Circle #2: Getting Overwhelmed
You may also be overwhelmed by the quantity of work you have. It doesn't matter if you've mastered all the productivity hacks in the world; the faster you dig, the faster the world keeps flooding in. As you're pulled in different directions by proliferating priorities, distracted by the relentless ping of email and hustling from meeting to meeting, you lose focus. The more you lose focus, the more overwhelmed you feel. The more overwhelmed you feel, the more you lose focus.
Building a coaching habit will help you regain focus so you and your team can do the work that has real impact and so you can direct your time, energy and resources to solving the challenges that make a difference.
Circle #3: Becoming Disconnected
Finally, you may be disconnected from the work that matters. My previous book Do More Great Work had as its foundation the principle that it's not enough just to get things done. You have to help people do more of the work that has impact and meaning. The more we do work that has no real purpose, the less engaged and motivated we are. The less engaged we are, the less likely we are to find and create Great Work.
Building a coaching habit will help you and your team reconnect to the work that not only has impact but has meaning as well. Coaching can fuel the courage to step out beyond the comfortable and familiar, can help people learn from their experiences and can literally and metaphorically increase and help fulfil a person's potential.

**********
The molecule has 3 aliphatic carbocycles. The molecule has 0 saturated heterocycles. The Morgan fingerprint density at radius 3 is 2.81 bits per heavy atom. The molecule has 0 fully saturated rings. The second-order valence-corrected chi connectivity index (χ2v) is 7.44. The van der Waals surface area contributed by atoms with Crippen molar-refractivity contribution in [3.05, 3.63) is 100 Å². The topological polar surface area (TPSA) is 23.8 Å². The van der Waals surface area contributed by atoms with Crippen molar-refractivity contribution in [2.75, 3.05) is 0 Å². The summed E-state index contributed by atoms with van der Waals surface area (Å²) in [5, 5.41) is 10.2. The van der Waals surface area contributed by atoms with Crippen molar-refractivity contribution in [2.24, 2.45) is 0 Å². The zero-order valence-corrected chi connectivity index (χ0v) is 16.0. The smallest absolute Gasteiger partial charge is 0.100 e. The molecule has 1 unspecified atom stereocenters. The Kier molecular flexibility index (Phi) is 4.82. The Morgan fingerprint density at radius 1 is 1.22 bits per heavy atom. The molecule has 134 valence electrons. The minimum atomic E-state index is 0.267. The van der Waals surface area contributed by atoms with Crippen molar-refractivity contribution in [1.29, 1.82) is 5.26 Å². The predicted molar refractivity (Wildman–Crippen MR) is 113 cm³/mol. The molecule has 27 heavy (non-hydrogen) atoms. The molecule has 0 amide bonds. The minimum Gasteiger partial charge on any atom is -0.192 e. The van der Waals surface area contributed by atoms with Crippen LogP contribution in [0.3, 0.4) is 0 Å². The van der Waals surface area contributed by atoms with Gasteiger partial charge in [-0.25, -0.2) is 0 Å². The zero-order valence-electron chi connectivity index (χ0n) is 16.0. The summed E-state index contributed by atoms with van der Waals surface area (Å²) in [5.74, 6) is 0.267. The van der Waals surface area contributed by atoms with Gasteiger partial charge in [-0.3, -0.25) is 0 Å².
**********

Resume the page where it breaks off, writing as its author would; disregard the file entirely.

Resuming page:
So you're up against the Bind, the Grind and the Resigned. And building a coaching habit is a way of breaking through to a better way of working.
The Seven Essential Questions
At the heart of the book are seven questions that will break you out of these three vicious circles and elevate the way you work. The questions work not only with your direct reports but also with customers, suppliers, colleagues, bosses and even (occasionally and, obviously, with no guarantees offered) spouses and teenage children. These questions have the potential to transform your weekly check-in one-to-ones, your team meetings, your sales meetings and (particularly important) those non-meeting moments when you just bump into someone between scheduled events.